While President Serzh Sargsyan’s administration touts Armenia’s pending accession to the Russia-led Customs Union as likely to usher in an era of prosperity for the South Caucasus country, rights activists assert that when it comes to democratization, Customs Union membership means Yerevan will take “one step forward, two steps back.”
The founding members of the Customs Union – Russia, Kazakhstan and Belarus – all feature authoritarian-minded political systems, in which freedom of expression is restricted, the judicial systems are firmly under executive control and non-governmental organization activists and independent journalists are generally viewed by officials as subversive elements.
Watchdog groups have offered plentiful criticism of the Armenian government’s democratization record since the 1991 Soviet collapse, but activists note authorities have made significant progress in some areas. Armenian legislation, for instance, now permits alternative military service and provides for equal gender rights. Some reforms of the judicial system have begun to address complaints about institutional independence -- on pension reform, the constitutional court this year ruled against the government – and alleged police abuses. In addition, grassroots protests in Yerevan have led to changes in city-government policy, while greater attention also has begun to be paid to the widespread abuse of military conscripts.
Currently, the Washington, DC-based organization Freedom House gives Armenia a “partly free” ranking for its observance of democratic norms, but deems Russia, Kazakhstan and Belarus “not free.”
With Armenia set to join the Customs Union in the near future, some independent rights activists, including Zara Hovhannisian, believe Yerevan is going to come under pressure from other members to roll back political freedoms. “We are facing tough times since we have rejected democratic processes and are entering a club where an authoritarian regime is enforced, just like in Russia and Belarus, where human rights organizations and activists are exposed to harassment,” said Hovhannisian. “We are moving to an area where we are going to lose ground.”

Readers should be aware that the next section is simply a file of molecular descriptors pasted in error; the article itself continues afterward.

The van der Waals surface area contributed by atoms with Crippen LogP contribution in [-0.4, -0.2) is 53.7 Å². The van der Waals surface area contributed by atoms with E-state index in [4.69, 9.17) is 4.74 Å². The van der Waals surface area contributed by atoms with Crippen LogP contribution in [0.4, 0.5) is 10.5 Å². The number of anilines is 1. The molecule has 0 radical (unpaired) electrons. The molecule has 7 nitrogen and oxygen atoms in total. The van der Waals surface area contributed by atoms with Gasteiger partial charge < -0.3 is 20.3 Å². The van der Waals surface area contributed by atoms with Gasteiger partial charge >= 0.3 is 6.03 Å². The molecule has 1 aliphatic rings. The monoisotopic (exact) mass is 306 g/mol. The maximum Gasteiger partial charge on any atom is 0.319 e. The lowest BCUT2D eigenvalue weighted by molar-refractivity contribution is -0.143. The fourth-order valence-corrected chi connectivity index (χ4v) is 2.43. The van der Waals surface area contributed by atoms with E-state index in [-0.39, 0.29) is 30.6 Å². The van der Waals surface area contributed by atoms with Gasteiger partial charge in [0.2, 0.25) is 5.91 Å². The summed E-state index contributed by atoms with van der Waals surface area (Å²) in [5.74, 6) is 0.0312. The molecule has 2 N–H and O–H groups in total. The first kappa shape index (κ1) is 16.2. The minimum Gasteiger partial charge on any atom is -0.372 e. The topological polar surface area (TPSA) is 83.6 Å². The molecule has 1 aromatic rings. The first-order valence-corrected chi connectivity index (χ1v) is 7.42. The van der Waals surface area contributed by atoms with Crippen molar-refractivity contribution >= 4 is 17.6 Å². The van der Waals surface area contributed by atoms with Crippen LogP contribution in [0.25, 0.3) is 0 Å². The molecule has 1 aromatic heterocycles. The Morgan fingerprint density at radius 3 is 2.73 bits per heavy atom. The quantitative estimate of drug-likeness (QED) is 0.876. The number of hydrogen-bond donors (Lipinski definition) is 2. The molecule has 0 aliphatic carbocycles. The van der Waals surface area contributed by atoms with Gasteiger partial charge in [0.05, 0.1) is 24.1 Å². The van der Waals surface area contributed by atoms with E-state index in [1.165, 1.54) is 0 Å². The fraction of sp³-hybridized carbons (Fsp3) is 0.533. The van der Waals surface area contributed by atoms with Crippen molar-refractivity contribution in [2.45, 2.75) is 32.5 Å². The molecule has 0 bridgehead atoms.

The Customs Union will do nothing to halt police use of violence, cases of abuse and harassment of investigation targets, and election fraud, among other weak areas, contended Artur Sakunts, head of the Vanadzor office of the Helsinki Civil Assembly and an outspoken government critic. “The Customs Union has nothing to offer but another exercise in dictatorship.”
“High-ranking officials in Russia have repeatedly stated that measures will be taken against those who speak against the Eurasian Union, and this threat is directly aimed at us as well,” added Sakunts.
A senior member of the governing Republican Party of Armenia argues that such concerns are misplaced. “We won't suffer any losses in terms of human rights and democracy after joining the Customs Union,” said 37-year-old parliamentarian Hovhannes Sahakian. “The Armenian government is determined to build a law-abiding and democratic state.”
Customs Union regulations do not contain provisions covering freedom of competition, independent judicial systems, or civil-rights guidelines. Some might say that is because the Customs Union involves an economic merger; not a political merger. But some Armenian critics see no such distinction.
“After 23 years of independence, we are facing the danger of losing our sovereignty and national security,” worried Avetik Ishkhanian, head of the non-profit Helsinki Committee in Armenia, a rights-monitoring group that receives funding from the Open Society Foundation-Armenia. [Editor’s Note: The Helsinki Committee receives funding from the Open Society Foundation-Armenia, which is part of the Soros foundations network. EurasiaNet.org operates under the auspices of the Open Society Foundation in New York, a separate part of the Soros network.
“One of the most important features of a legal state is predictability, a lack of ambiguity,” Sakunts said. “These principles are not secured in the regulations of the Customs Union.”
Sahakian, the pro-government MP, refuted Sakunts’ claim as an exaggeration. “I do not understand why human-rights activists are in a panic,” he said.
The European Union, which continues to run civil-rights-related programs in Armenia and recommends various reforms, has said that it is not closing the door on the country. For his part, President Sargsyan stated in a February interview with the Czech newspaper Lidové Noviny that Yerevan intends to continue “productively cooperating” with the EU in such areas as the “reinforcement of democratic institutions, protection of human rights and others.”
Reforms will “successfully continue,” he repeated on April 14, without specification.
But, after six years of such statements, some ordinary Armenians are skeptical. “Our government is doing everything the Kremlin wants, like marionettes,” scoffed 35-year-old lawyer Nvard Mnatsakanian. “Who will believe that the reforms will continue? The main idea [for authorities] is to keep everyone under control.”
Marianna Grigoryan is a freelance reporter based in Yerevan and editor of MediaLab.am.